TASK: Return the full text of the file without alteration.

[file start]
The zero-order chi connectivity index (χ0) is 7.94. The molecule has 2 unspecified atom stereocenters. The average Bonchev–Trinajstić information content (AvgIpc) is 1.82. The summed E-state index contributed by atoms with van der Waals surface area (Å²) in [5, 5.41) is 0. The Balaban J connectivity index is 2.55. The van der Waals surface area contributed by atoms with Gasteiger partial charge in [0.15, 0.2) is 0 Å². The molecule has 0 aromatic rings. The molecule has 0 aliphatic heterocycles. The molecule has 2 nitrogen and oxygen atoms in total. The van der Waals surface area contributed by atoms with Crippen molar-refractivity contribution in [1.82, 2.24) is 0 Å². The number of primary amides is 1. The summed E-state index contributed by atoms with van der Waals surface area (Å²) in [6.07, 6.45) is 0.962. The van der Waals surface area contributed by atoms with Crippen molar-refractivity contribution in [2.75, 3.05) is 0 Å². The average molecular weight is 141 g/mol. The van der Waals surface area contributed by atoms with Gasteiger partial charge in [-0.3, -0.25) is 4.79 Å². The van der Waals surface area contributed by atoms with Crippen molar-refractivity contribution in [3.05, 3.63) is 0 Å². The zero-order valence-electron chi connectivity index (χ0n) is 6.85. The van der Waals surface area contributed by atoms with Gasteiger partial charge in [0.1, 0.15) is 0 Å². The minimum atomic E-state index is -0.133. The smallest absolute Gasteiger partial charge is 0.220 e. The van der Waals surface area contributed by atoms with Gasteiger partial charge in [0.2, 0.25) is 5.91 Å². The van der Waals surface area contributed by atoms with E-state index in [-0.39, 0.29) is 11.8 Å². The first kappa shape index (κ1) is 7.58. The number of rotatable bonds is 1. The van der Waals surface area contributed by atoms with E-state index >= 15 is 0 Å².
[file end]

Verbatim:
The zero-order chi connectivity index (χ0) is 7.94. The molecule has 2 unspecified atom stereocenters. The average Bonchev–Trinajstić information content (AvgIpc) is 1.82. The summed E-state index contributed by atoms with van der Waals surface area (Å²) in [5, 5.41) is 0. The Balaban J connectivity index is 2.55. The van der Waals surface area contributed by atoms with Gasteiger partial charge in [0.15, 0.2) is 0 Å². The molecule has 0 aromatic rings. The molecule has 0 aliphatic heterocycles. The molecule has 2 nitrogen and oxygen atoms in total. The van der Waals surface area contributed by atoms with Crippen molar-refractivity contribution in [1.82, 2.24) is 0 Å². The number of primary amides is 1. The summed E-state index contributed by atoms with van der Waals surface area (Å²) in [6.07, 6.45) is 0.962. The van der Waals surface area contributed by atoms with Crippen molar-refractivity contribution in [2.75, 3.05) is 0 Å². The average molecular weight is 141 g/mol. The van der Waals surface area contributed by atoms with Gasteiger partial charge in [-0.3, -0.25) is 4.79 Å². The van der Waals surface area contributed by atoms with Crippen molar-refractivity contribution in [3.05, 3.63) is 0 Å². The zero-order valence-electron chi connectivity index (χ0n) is 6.85. The van der Waals surface area contributed by atoms with Gasteiger partial charge in [0.1, 0.15) is 0 Å². The minimum atomic E-state index is -0.133. The smallest absolute Gasteiger partial charge is 0.220 e. The van der Waals surface area contributed by atoms with Gasteiger partial charge in [0.2, 0.25) is 5.91 Å². The van der Waals surface area contributed by atoms with E-state index in [-0.39, 0.29) is 11.8 Å². The first kappa shape index (κ1) is 7.58. The number of rotatable bonds is 1. The van der Waals surface area contributed by atoms with E-state index >= 15 is 0 Å².